The Smart Code needs to be freeware. It needs to spread. And it can actually be calibrated for $7,000. The politics can't be done for $7,000 -- or maybe even $700,000 -- but it can be calibrated easily out of the box. That is critical in the current economy.
There is 30-60% of people that don't want what we want. We need to protect their right to that. People need a choice. (What is unsaid here is that the 40-70% of others want what we want -- good urbanism -- but are not getting it with today's codes. It is implied, but I did not want to put those words in his mouth.)
Duany is making a complex argument on being able to opt out of coding, particularly in places like New Orleans. I'm recording this on audio and will make this available later because it is too complex for a quick blog post here but is something that needs to be known. I'll try to summarize by saying that the best places have this complexity that is not only part of coding, but part of how places are put together. It can't all be with 30 year mortgages and building codes.
The New Urbanism of today should be built on the 19th Century chasis. We should not lead with "green" but with something that is "lean", because lean is green.
Next year CNU is in Salt Lake City. There is so much to learn from the Mormon block and the entire Mormon system of planning their original places, all of which were successful and survive today. Nobody else has done this at this scale -- not the Greeks or the Romans or anyone. We need to learn this all over again.
We are now going into the Open Space session, one of my favorite parts of the Congress. I am going to be participating in this so I'm going to go offline here for a while. Make sure and follow the ongoing Twitter feed. You can connect to me at @clmarohn and follow the Congress at #CNU20.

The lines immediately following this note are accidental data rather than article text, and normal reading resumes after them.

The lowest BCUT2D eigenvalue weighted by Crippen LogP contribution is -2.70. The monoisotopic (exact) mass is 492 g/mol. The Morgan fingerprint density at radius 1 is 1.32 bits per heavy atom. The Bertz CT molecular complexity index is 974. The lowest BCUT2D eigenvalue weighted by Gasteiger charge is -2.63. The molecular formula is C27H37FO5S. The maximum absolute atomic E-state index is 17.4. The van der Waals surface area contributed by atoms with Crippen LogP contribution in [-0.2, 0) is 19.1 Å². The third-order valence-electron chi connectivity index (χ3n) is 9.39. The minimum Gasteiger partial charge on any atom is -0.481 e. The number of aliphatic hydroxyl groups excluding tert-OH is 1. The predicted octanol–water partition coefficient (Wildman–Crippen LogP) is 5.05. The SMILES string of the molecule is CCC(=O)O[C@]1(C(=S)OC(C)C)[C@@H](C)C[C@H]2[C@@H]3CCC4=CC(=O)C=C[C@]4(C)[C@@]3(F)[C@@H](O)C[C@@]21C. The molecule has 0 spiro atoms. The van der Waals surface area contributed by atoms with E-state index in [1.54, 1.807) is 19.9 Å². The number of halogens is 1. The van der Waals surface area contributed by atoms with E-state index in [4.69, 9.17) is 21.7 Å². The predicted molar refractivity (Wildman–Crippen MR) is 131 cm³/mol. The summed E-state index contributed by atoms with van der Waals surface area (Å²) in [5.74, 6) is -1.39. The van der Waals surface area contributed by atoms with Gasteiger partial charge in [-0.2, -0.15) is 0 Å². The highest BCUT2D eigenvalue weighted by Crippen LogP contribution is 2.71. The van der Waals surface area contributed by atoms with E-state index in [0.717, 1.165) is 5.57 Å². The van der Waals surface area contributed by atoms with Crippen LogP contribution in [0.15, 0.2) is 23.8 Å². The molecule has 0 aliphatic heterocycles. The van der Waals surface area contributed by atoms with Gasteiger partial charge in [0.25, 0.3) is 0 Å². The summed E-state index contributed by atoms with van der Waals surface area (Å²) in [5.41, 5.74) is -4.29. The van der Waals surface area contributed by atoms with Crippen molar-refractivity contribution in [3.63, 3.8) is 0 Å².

I attended the Open Source session with Victor Dover, President of CNU and a really great guy. He asked me to take notes and then got a little freaked out when I pulled out my computer -- I think he was worried I would be blogging our making-sausage-like conversation, which is really not how I roll (the world needs more frank conversations, and shorter memories of them). We had a great conversation on reforming the comprehensive planning, a conversation that will be continued on lunch Saturday with APA President Mitchell Silver. These are two visioning leaders of two important organizations; the idea of them getting together to discuss this important topic is really invigorating.
For those of you that care about these things, here is a letter from Victor recently posted on the CNU website. In it, he repeatedly states his commitment (to which he has acted on in real and substative ways) to bringing younger people and ideas into CNU, among other important things. He has been encouraging me to do more for a long time -- one of the early ones here to do so -- and, for that reason and many others, I'm a huge fan of his.
I'm about the head into the Why We Write session where I am sharing the stage with some great writers, in particular a man who has been a great influence on me, Jim Kunstler. We are in the Grand Ballroom (gulp) so, if you are here, come and check us out at 3:45 PM. I'll be recording the session and, if it turns out, will be sharing the audio on the podcast portion of the site.